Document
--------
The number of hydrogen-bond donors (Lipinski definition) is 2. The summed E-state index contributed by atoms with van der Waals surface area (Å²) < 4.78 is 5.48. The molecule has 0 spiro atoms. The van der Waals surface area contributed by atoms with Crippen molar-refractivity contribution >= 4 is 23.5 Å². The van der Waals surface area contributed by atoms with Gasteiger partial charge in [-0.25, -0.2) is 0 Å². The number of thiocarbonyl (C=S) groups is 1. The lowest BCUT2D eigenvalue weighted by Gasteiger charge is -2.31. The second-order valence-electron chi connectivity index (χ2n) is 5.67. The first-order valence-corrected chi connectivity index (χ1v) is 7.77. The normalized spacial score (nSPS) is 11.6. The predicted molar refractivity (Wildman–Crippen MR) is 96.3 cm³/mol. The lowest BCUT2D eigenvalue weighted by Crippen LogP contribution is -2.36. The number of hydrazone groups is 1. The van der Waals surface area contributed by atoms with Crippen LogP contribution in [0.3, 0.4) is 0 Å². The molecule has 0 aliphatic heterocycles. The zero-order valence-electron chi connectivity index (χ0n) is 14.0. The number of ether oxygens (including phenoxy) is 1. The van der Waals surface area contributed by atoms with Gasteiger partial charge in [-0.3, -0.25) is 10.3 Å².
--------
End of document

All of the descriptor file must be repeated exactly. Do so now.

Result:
The number of hydrogen-bond donors (Lipinski definition) is 2. The summed E-state index contributed by atoms with van der Waals surface area (Å²) < 4.78 is 5.48. The molecule has 0 spiro atoms. The van der Waals surface area contributed by atoms with Crippen molar-refractivity contribution >= 4 is 23.5 Å². The van der Waals surface area contributed by atoms with Gasteiger partial charge in [-0.25, -0.2) is 0 Å². The number of thiocarbonyl (C=S) groups is 1. The lowest BCUT2D eigenvalue weighted by Gasteiger charge is -2.31. The second-order valence-electron chi connectivity index (χ2n) is 5.67. The first-order valence-corrected chi connectivity index (χ1v) is 7.77. The normalized spacial score (nSPS) is 11.6. The predicted molar refractivity (Wildman–Crippen MR) is 96.3 cm³/mol. The lowest BCUT2D eigenvalue weighted by Crippen LogP contribution is -2.36. The number of hydrazone groups is 1. The van der Waals surface area contributed by atoms with Crippen LogP contribution in [0.3, 0.4) is 0 Å². The molecule has 0 aliphatic heterocycles. The zero-order valence-electron chi connectivity index (χ0n) is 14.0. The number of ether oxygens (including phenoxy) is 1. The van der Waals surface area contributed by atoms with Gasteiger partial charge in [-0.3, -0.25) is 10.3 Å².